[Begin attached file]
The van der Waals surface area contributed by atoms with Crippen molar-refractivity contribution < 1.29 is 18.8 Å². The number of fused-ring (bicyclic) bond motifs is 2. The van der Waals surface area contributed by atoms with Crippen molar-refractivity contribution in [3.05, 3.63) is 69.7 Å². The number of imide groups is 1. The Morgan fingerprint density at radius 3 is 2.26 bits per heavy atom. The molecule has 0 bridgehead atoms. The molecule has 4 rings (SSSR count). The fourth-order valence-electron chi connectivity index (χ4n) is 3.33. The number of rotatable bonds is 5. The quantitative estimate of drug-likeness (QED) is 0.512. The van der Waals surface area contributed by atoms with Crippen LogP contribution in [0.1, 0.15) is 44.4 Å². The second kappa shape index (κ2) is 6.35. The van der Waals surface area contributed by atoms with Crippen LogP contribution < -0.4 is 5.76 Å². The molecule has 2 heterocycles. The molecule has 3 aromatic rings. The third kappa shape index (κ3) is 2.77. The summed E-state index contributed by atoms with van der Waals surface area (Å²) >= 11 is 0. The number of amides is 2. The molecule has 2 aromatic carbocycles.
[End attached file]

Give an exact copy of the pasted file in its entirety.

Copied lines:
The van der Waals surface area contributed by atoms with Crippen molar-refractivity contribution < 1.29 is 18.8 Å². The number of fused-ring (bicyclic) bond motifs is 2. The van der Waals surface area contributed by atoms with Crippen molar-refractivity contribution in [3.05, 3.63) is 69.7 Å². The number of imide groups is 1. The Morgan fingerprint density at radius 3 is 2.26 bits per heavy atom. The molecule has 0 bridgehead atoms. The molecule has 4 rings (SSSR count). The fourth-order valence-electron chi connectivity index (χ4n) is 3.33. The number of rotatable bonds is 5. The quantitative estimate of drug-likeness (QED) is 0.512. The van der Waals surface area contributed by atoms with Crippen LogP contribution in [0.1, 0.15) is 44.4 Å². The second kappa shape index (κ2) is 6.35. The van der Waals surface area contributed by atoms with Crippen LogP contribution < -0.4 is 5.76 Å². The molecule has 2 heterocycles. The molecule has 3 aromatic rings. The third kappa shape index (κ3) is 2.77. The summed E-state index contributed by atoms with van der Waals surface area (Å²) >= 11 is 0. The number of amides is 2. The molecule has 2 aromatic carbocycles.